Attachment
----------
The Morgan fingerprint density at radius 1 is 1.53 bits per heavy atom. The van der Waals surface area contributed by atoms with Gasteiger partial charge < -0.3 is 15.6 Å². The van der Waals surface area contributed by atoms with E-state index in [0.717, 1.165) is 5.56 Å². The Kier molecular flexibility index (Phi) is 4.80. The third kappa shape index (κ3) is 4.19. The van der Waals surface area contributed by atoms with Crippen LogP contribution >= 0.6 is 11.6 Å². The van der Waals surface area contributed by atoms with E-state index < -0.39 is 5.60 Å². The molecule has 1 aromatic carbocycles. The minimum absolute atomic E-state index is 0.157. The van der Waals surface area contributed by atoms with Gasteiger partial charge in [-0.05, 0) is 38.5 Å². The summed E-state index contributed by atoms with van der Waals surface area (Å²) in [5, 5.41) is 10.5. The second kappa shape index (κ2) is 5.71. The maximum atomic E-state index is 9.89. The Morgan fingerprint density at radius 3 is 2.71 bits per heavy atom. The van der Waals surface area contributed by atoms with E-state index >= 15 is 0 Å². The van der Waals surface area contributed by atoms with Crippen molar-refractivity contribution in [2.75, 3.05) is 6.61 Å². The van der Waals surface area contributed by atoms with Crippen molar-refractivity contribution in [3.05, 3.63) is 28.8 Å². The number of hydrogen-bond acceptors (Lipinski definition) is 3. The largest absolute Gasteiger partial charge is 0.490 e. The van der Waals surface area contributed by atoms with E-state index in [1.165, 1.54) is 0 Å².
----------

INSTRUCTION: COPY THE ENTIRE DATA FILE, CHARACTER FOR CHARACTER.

The Morgan fingerprint density at radius 1 is 1.53 bits per heavy atom. The van der Waals surface area contributed by atoms with Gasteiger partial charge < -0.3 is 15.6 Å². The van der Waals surface area contributed by atoms with E-state index in [0.717, 1.165) is 5.56 Å². The Kier molecular flexibility index (Phi) is 4.80. The third kappa shape index (κ3) is 4.19. The van der Waals surface area contributed by atoms with Crippen LogP contribution >= 0.6 is 11.6 Å². The van der Waals surface area contributed by atoms with E-state index < -0.39 is 5.60 Å². The molecule has 1 aromatic carbocycles. The minimum absolute atomic E-state index is 0.157. The van der Waals surface area contributed by atoms with Gasteiger partial charge in [-0.05, 0) is 38.5 Å². The summed E-state index contributed by atoms with van der Waals surface area (Å²) in [5, 5.41) is 10.5. The second kappa shape index (κ2) is 5.71. The maximum atomic E-state index is 9.89. The Morgan fingerprint density at radius 3 is 2.71 bits per heavy atom. The van der Waals surface area contributed by atoms with E-state index >= 15 is 0 Å². The van der Waals surface area contributed by atoms with Crippen molar-refractivity contribution in [2.75, 3.05) is 6.61 Å². The van der Waals surface area contributed by atoms with Crippen molar-refractivity contribution in [3.05, 3.63) is 28.8 Å². The number of hydrogen-bond acceptors (Lipinski definition) is 3. The largest absolute Gasteiger partial charge is 0.490 e. The van der Waals surface area contributed by atoms with E-state index in [1.165, 1.54) is 0 Å².